Pacific Jazz

Pacific Jazz: short company history

The Pacific Jazz label was founded in Los Angeles in 1952 by Richard Bock and drummer Roy S. Harte, initially  to release West Coast jazz, including  musicians such as  Chet Baker and Gerry Mulligan.  In 1957 Bock changed the company name to World Pacific, to reflect the wider range of music styles in its catalogue, however maintaining the identity “Pacific Jazz” for jazz releases, though subsequently,  both names were used more or less interchangeably.

In 1965 the label was sold to Liberty Records, who went on to purchase Blue Note the following year. Liberty Records continued new jazz releases on both Pacific Jazz and Blue Note, however Liberty became increasingly financially troubled , and in 1968, was sold to the financial conglomerate Transamerica, including  both its World Pacific and Blue Note labels and their respective catalogues.

Transamerica eventually consolidated all its music holdings into its United Artists division, in 1970, and for most of the next decade UA controlled re-issue selection, manufacturing, distribution and overseas licensing, but few if any new releases appeared, and the label had effectively ceased to exist.

At the end of the 1970s EMI acquired United Artists Records, including all of its former Liberty-owned  labels. The  Pacific Jazz catalog is now controlled by EMI’s legacy management division, “Blue Note Records”.

For more on Pacific Jazz:
see: James Harrod’s Pacific Jazz complete disc and labelography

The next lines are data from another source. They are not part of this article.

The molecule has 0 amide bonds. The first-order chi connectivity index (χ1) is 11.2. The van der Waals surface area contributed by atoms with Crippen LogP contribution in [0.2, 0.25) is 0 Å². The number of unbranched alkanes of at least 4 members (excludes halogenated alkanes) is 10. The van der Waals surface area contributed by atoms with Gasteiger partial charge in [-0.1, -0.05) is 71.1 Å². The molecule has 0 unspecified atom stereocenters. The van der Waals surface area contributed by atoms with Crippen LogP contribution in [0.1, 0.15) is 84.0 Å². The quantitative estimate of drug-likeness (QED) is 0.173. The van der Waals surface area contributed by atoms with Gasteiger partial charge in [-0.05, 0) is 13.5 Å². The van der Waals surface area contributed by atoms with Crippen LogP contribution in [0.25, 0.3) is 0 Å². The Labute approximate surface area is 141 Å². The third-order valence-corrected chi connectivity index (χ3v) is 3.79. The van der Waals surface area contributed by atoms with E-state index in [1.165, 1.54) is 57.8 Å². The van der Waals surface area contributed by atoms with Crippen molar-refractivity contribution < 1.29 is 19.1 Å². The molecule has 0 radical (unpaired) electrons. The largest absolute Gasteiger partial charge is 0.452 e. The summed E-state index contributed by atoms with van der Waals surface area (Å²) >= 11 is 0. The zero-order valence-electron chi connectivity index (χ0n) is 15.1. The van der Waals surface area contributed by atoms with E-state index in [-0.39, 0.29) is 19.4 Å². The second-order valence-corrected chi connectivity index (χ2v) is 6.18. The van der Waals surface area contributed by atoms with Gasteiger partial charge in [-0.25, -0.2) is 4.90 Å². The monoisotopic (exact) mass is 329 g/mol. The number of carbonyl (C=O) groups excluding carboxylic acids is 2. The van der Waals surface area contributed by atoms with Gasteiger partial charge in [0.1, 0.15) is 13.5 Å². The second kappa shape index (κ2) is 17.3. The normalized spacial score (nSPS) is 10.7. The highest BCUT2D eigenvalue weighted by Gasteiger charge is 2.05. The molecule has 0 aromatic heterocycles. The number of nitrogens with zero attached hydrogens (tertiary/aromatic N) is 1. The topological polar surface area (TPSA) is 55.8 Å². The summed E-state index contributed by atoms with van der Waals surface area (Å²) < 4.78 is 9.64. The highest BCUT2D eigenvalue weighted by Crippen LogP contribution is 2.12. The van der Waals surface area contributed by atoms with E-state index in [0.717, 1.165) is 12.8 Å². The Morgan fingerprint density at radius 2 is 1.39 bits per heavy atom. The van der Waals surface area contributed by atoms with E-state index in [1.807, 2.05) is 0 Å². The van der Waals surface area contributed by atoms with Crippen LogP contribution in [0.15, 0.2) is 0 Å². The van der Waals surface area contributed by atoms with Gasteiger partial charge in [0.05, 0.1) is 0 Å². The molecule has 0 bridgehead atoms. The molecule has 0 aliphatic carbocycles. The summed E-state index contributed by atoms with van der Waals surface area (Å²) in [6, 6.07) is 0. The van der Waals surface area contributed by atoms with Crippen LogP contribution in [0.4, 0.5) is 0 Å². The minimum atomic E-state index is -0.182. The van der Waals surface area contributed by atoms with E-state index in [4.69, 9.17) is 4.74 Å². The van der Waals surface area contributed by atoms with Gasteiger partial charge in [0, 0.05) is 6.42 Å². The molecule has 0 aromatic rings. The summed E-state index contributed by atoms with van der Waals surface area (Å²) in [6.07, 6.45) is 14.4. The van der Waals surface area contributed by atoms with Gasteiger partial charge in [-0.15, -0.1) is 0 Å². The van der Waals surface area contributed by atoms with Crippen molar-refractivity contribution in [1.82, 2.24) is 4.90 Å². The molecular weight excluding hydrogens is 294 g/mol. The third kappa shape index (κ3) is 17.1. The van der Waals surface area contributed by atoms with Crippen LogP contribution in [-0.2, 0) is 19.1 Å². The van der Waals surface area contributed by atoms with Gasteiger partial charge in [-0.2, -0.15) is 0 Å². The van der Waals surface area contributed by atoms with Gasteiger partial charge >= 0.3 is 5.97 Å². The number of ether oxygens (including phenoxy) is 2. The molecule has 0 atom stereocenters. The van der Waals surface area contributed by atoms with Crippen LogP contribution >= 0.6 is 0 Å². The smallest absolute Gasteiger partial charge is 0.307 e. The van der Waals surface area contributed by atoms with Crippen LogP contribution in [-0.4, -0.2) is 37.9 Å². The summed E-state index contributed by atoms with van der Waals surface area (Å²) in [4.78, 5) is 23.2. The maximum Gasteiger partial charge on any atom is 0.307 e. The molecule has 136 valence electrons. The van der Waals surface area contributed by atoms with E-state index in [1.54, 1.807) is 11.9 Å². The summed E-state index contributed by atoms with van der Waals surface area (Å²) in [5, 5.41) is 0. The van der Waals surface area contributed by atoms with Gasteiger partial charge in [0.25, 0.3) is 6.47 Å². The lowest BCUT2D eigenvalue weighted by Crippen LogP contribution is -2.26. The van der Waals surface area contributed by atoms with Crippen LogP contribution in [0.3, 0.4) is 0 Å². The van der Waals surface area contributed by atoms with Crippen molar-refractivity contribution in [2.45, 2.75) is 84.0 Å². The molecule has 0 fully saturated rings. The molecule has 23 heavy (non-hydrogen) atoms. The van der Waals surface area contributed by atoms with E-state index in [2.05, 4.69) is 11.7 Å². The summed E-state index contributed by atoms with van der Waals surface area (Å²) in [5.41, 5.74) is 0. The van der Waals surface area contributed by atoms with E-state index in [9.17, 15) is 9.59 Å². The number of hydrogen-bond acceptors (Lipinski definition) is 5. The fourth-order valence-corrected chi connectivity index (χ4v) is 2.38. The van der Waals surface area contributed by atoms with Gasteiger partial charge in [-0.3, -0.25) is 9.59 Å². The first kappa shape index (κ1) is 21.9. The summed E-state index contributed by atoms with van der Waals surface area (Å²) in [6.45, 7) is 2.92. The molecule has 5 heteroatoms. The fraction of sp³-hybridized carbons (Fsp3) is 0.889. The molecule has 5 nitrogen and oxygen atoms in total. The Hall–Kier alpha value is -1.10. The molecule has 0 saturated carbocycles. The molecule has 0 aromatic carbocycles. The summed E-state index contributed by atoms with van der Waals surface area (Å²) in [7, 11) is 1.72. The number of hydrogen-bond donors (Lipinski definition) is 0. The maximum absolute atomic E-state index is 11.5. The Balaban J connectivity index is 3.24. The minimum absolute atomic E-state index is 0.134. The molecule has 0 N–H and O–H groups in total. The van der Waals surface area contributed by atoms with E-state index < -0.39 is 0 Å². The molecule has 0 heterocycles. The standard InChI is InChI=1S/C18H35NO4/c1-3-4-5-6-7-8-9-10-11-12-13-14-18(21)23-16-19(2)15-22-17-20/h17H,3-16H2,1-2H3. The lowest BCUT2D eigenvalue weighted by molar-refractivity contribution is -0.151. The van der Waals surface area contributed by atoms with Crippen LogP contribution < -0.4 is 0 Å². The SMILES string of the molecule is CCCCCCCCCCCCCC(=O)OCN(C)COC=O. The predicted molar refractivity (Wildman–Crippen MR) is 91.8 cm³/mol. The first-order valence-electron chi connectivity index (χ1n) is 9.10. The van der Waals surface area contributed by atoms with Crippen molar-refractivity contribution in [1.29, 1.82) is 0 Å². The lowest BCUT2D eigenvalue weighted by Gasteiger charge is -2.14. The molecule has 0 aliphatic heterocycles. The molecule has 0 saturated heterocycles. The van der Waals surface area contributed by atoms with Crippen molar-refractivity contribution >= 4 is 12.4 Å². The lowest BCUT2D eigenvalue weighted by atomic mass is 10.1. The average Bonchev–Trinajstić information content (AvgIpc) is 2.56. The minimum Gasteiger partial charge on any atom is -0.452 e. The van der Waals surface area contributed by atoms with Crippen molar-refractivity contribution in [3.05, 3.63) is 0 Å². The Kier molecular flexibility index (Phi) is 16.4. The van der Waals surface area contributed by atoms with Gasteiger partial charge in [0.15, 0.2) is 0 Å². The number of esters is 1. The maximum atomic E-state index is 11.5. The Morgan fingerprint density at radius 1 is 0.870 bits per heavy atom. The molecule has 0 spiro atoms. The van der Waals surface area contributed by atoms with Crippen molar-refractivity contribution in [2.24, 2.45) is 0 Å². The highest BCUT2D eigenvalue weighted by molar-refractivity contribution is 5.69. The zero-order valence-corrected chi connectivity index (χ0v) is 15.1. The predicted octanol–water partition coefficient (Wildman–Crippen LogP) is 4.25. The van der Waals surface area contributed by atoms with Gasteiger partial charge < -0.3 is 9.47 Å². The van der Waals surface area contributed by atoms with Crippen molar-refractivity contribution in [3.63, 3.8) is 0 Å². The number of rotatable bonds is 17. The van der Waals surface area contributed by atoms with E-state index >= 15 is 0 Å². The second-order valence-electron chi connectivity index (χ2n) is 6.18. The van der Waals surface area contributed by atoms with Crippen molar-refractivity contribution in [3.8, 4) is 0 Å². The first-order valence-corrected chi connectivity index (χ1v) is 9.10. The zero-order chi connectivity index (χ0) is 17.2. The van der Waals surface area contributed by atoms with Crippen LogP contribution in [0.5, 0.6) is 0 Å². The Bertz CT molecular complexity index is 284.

4 thoughts on “Pacific Jazz

  1. In December 1958 in NYC Pacific Jazz recorded Gerry Mulligan on three occasions: the Reunion album with Chet, the G.M. Quartet with Annie Ross and G.M. with jazz strings, a 45 rpm for D.J.’s only.
    Out of 16 tracks, of which two alternates, only eight made it to the Reunion album PJ 1241, the rest was to be found on Playboy albums or remained unissued on vinyl.
    When playing the Mosaic box MR5 102, giving the complete original 1952 and 1954 PJ recordings of G.M. and Chet , I discovered that two numbers, Festive Minor and All the things you are, marked as recorded by the original quartet on 27/3/1953, are in reality takes from the Dec. 1958 session.


    • Hi James,
      out of respect for your monumental discography/ labelography on Pacific Jazz, (and your copyright), I have not reused any of your material (I think!) and I put a link to your site at the foot of my own humble effort. I am trying to cover the main variants in labels from a jazz collectors perspective, in the same manner as all the other great jazz labels of Fifties and Sixties, using records I own personally or that followers of LJC have contributed from their own collections, so it is “original work”.

      I have just the one MIV, and yours was the first and only insight I ever found as to what it meant, kudos to you and your research.


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